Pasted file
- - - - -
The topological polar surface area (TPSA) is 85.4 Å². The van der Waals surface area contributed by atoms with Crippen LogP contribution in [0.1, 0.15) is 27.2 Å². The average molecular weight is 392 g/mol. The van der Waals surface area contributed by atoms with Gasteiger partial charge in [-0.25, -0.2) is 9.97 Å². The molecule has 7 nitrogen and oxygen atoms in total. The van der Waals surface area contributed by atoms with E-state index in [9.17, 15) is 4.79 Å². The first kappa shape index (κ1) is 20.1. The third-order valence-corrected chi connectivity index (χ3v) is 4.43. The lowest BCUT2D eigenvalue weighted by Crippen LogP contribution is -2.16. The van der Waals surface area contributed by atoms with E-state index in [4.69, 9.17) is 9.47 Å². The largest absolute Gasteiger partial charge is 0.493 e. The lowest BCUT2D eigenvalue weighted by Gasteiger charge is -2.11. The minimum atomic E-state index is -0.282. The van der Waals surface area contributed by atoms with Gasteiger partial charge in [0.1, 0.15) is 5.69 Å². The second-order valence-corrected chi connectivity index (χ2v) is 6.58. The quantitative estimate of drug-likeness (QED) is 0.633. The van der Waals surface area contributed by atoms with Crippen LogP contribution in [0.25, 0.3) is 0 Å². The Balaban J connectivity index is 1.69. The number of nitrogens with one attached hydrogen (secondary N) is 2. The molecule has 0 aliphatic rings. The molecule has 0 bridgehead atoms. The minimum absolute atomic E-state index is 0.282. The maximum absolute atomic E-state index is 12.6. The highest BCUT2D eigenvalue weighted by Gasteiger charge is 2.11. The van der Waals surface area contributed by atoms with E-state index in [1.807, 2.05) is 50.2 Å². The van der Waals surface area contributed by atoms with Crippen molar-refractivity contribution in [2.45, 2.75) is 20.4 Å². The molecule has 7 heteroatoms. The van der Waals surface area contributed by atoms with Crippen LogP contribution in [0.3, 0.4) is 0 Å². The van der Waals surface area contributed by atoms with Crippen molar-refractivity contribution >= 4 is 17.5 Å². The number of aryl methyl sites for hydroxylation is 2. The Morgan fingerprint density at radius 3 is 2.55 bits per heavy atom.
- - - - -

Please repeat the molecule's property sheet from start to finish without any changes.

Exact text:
The topological polar surface area (TPSA) is 85.4 Å². The van der Waals surface area contributed by atoms with Crippen LogP contribution in [0.1, 0.15) is 27.2 Å². The average molecular weight is 392 g/mol. The van der Waals surface area contributed by atoms with Gasteiger partial charge in [-0.25, -0.2) is 9.97 Å². The molecule has 7 nitrogen and oxygen atoms in total. The van der Waals surface area contributed by atoms with E-state index in [9.17, 15) is 4.79 Å². The first kappa shape index (κ1) is 20.1. The third-order valence-corrected chi connectivity index (χ3v) is 4.43. The lowest BCUT2D eigenvalue weighted by Crippen LogP contribution is -2.16. The van der Waals surface area contributed by atoms with E-state index in [4.69, 9.17) is 9.47 Å². The largest absolute Gasteiger partial charge is 0.493 e. The lowest BCUT2D eigenvalue weighted by Gasteiger charge is -2.11. The minimum atomic E-state index is -0.282. The van der Waals surface area contributed by atoms with Gasteiger partial charge in [0.1, 0.15) is 5.69 Å². The second-order valence-corrected chi connectivity index (χ2v) is 6.58. The quantitative estimate of drug-likeness (QED) is 0.633. The van der Waals surface area contributed by atoms with Crippen LogP contribution in [0.25, 0.3) is 0 Å². The Balaban J connectivity index is 1.69. The number of nitrogens with one attached hydrogen (secondary N) is 2. The molecule has 0 aliphatic rings. The molecule has 0 bridgehead atoms. The minimum absolute atomic E-state index is 0.282. The maximum absolute atomic E-state index is 12.6. The highest BCUT2D eigenvalue weighted by Gasteiger charge is 2.11. The van der Waals surface area contributed by atoms with E-state index in [1.807, 2.05) is 50.2 Å². The van der Waals surface area contributed by atoms with Crippen molar-refractivity contribution in [2.45, 2.75) is 20.4 Å². The molecule has 7 heteroatoms. The van der Waals surface area contributed by atoms with Crippen LogP contribution in [0.3, 0.4) is 0 Å². The van der Waals surface area contributed by atoms with Crippen molar-refractivity contribution >= 4 is 17.5 Å². The number of aryl methyl sites for hydroxylation is 2. The Morgan fingerprint density at radius 3 is 2.55 bits per heavy atom.